Return to Patrick Pearse index – Home

Create a seamless cow texture/ pattern

This tutorial describes how you can easily create a seamless cow texture in Adobe Photoshop using the Lasso Tool and the Offset Filter.

Step 1.
The first thing you should do is go Google images to find some picture of cows. It’s not really necessary to complete this tutorial, but I recommend you do it anyway to get some original results.

Step 2.
Open Photoshop and create a new document of 600×600 pixels. Set White as the background color. Rename the Layer of the document to White by double clicking the Layer.

You can use a different size, but make sure your document is square and not to small otherwise the cow spots will repeat itself too often when you tile it.

Step 4.
Create a new Layer by clicking the Create a new Layer icon and rename this Layer Corner spots. Your Layers Palette should like like this:

Step 5.
Set Black as the Foreground color.

Step 6.
Select the Lasso Tool and use the following settings:

Select the first option (red square) so you will create a new selection each time you draw. The second option is to add to your selection, the third is to subtract from your selection and the fourth option is to intersect with your selection.

Set Feather to 0 pixels and check Anti-aliased. Anti-aliased smoothes the jagged edges of a selection by softening the color transition between edge pixels and background pixels. Feathering blurs edges by building a transition boundary between the selection and its surrounding pixels. This blurring can cause some loss of detail at the edge of the selection.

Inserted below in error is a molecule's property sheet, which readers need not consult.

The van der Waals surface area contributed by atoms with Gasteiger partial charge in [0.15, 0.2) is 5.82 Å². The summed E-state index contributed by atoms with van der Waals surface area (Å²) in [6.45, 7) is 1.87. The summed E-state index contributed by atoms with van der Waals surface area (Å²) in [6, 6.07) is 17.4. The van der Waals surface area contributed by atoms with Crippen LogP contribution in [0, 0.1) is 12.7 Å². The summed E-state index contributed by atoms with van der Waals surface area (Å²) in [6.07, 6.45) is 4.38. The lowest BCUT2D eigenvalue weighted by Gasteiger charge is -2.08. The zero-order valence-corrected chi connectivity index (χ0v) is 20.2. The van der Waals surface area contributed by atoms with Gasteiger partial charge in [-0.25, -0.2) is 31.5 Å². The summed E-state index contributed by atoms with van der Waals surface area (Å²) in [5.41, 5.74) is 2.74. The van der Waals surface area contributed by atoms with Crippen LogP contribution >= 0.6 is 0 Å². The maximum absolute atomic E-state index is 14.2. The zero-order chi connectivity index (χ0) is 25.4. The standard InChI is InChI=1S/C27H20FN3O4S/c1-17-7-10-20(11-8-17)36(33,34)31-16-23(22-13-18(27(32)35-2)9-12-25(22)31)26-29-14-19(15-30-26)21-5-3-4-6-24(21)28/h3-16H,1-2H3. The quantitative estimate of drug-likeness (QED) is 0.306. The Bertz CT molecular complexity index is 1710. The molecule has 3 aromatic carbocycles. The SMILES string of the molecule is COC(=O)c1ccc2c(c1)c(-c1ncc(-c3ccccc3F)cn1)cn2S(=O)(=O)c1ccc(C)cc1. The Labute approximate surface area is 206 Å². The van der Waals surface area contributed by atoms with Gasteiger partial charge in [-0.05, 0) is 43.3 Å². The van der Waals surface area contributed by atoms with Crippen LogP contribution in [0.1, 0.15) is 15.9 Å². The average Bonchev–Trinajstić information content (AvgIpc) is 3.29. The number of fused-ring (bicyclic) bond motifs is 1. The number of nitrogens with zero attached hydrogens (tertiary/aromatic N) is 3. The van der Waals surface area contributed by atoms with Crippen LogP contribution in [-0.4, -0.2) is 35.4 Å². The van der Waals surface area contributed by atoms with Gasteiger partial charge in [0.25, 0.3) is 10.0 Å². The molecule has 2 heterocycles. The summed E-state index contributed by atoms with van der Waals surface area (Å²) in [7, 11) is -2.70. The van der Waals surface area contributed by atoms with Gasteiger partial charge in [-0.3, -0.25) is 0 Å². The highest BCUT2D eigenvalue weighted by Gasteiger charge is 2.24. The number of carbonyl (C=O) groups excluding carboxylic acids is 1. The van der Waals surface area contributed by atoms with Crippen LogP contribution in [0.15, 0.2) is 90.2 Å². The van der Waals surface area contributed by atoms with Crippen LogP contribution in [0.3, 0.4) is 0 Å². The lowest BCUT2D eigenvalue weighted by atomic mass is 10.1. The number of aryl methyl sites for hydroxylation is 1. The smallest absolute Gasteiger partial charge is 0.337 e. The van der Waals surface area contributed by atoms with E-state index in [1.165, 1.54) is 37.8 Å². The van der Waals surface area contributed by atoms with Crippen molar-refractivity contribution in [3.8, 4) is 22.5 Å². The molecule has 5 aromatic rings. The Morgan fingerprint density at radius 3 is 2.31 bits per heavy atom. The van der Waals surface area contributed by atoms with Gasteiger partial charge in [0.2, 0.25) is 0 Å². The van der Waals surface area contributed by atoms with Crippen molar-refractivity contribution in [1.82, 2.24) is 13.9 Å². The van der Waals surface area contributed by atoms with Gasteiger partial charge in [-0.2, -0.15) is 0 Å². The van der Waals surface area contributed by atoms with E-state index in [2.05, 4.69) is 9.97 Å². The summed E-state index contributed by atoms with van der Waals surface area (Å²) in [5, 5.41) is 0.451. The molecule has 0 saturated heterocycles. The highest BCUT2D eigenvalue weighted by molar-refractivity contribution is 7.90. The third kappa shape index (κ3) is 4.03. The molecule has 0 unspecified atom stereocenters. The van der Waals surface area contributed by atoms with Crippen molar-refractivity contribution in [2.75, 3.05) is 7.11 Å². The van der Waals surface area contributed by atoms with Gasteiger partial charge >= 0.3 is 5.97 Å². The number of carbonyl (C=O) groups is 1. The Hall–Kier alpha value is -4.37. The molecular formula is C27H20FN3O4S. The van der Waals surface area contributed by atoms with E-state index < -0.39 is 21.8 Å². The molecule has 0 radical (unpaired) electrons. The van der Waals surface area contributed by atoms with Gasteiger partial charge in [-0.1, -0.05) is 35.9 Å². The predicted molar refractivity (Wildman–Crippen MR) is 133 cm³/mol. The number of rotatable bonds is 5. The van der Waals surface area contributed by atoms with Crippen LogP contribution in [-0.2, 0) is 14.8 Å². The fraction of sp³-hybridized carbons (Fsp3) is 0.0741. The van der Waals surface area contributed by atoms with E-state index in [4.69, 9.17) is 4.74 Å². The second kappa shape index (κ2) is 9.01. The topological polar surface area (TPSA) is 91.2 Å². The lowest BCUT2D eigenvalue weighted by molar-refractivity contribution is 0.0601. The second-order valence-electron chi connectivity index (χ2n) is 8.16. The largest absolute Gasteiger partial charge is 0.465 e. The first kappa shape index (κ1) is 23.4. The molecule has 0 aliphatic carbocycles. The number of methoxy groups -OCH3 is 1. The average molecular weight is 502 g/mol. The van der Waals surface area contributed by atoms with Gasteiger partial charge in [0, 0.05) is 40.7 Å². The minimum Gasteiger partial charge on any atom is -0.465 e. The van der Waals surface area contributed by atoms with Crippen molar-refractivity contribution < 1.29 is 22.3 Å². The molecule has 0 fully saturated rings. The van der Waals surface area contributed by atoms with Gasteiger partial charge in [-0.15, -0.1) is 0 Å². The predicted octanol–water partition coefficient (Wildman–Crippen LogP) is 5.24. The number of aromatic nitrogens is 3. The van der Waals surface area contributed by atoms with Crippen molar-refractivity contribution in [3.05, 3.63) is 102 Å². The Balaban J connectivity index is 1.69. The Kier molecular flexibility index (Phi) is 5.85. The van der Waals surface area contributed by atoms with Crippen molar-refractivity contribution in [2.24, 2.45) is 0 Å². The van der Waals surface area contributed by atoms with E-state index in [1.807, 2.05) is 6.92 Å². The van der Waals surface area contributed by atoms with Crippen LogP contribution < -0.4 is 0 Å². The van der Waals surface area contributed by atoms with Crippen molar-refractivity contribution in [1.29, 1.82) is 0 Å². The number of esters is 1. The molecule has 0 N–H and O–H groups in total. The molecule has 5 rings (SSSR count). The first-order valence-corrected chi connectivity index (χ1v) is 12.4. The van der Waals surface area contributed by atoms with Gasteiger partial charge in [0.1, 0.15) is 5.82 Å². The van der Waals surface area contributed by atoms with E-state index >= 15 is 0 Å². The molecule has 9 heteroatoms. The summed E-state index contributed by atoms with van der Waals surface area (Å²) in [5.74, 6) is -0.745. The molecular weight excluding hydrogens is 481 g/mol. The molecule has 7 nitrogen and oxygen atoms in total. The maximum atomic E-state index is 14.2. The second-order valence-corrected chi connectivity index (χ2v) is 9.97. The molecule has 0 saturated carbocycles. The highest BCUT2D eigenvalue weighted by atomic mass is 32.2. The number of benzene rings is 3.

With the Lasso Tool you can draw freehand selection borders and straight edged-selection borders. To draw straight-edged borders you need to hold the Alt key down. For the cow spots we will draw a freehand selection border. Just drag your mouse after you have selected the Lasso tool and draw a nice medium sized cow spot. When you reach your starting point again the selection will be closed. Use the second and third option to adjust your cow spot if your not happy with a part.

Here is my result:

Step 7.
Select the Paint Bucket Tool and fill the selection with black, press Ctrl + D to undo the selection. Your Layers palette should know look like this:

Step 8.